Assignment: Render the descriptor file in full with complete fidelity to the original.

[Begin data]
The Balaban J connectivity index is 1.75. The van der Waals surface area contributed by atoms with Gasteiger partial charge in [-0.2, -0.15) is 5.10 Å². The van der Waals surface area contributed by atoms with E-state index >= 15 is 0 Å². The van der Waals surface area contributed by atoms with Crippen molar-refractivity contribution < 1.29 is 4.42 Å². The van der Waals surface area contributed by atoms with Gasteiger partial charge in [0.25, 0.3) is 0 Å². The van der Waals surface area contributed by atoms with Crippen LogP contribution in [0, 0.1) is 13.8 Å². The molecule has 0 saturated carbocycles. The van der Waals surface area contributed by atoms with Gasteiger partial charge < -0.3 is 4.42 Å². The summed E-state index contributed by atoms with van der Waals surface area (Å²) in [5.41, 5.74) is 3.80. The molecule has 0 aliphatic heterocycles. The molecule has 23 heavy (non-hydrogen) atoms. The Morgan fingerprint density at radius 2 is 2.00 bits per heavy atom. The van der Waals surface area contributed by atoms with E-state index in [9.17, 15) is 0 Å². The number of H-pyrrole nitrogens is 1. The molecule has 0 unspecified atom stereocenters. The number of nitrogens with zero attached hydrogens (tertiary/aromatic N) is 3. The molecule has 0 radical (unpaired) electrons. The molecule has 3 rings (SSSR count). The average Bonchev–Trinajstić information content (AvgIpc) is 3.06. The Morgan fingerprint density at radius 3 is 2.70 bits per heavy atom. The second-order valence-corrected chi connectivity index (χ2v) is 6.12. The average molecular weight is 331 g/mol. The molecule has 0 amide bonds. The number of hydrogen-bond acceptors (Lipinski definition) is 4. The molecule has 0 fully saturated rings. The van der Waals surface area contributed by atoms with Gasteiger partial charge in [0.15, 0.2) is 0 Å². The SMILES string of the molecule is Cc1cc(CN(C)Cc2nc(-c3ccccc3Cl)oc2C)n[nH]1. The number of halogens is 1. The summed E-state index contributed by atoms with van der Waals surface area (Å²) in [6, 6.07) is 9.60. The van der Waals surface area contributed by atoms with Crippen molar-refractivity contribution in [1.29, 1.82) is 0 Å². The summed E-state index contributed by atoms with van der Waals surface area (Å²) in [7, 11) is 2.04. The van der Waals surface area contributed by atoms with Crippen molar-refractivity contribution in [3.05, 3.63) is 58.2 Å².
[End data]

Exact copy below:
The Balaban J connectivity index is 1.75. The van der Waals surface area contributed by atoms with Gasteiger partial charge in [-0.2, -0.15) is 5.10 Å². The van der Waals surface area contributed by atoms with E-state index >= 15 is 0 Å². The van der Waals surface area contributed by atoms with Crippen molar-refractivity contribution < 1.29 is 4.42 Å². The van der Waals surface area contributed by atoms with Gasteiger partial charge in [0.25, 0.3) is 0 Å². The van der Waals surface area contributed by atoms with Crippen LogP contribution in [0, 0.1) is 13.8 Å². The molecule has 0 saturated carbocycles. The van der Waals surface area contributed by atoms with Gasteiger partial charge < -0.3 is 4.42 Å². The summed E-state index contributed by atoms with van der Waals surface area (Å²) in [5.41, 5.74) is 3.80. The molecule has 0 aliphatic heterocycles. The molecule has 23 heavy (non-hydrogen) atoms. The Morgan fingerprint density at radius 2 is 2.00 bits per heavy atom. The van der Waals surface area contributed by atoms with E-state index in [9.17, 15) is 0 Å². The number of H-pyrrole nitrogens is 1. The molecule has 0 unspecified atom stereocenters. The number of nitrogens with zero attached hydrogens (tertiary/aromatic N) is 3. The molecule has 0 radical (unpaired) electrons. The molecule has 3 rings (SSSR count). The average Bonchev–Trinajstić information content (AvgIpc) is 3.06. The Morgan fingerprint density at radius 3 is 2.70 bits per heavy atom. The second-order valence-corrected chi connectivity index (χ2v) is 6.12. The average molecular weight is 331 g/mol. The molecule has 0 amide bonds. The number of hydrogen-bond acceptors (Lipinski definition) is 4. The molecule has 0 fully saturated rings. The van der Waals surface area contributed by atoms with Gasteiger partial charge in [0.15, 0.2) is 0 Å². The SMILES string of the molecule is Cc1cc(CN(C)Cc2nc(-c3ccccc3Cl)oc2C)n[nH]1. The number of halogens is 1. The summed E-state index contributed by atoms with van der Waals surface area (Å²) in [6, 6.07) is 9.60. The van der Waals surface area contributed by atoms with Crippen molar-refractivity contribution in [1.29, 1.82) is 0 Å². The summed E-state index contributed by atoms with van der Waals surface area (Å²) in [7, 11) is 2.04. The van der Waals surface area contributed by atoms with Crippen molar-refractivity contribution in [3.05, 3.63) is 58.2 Å².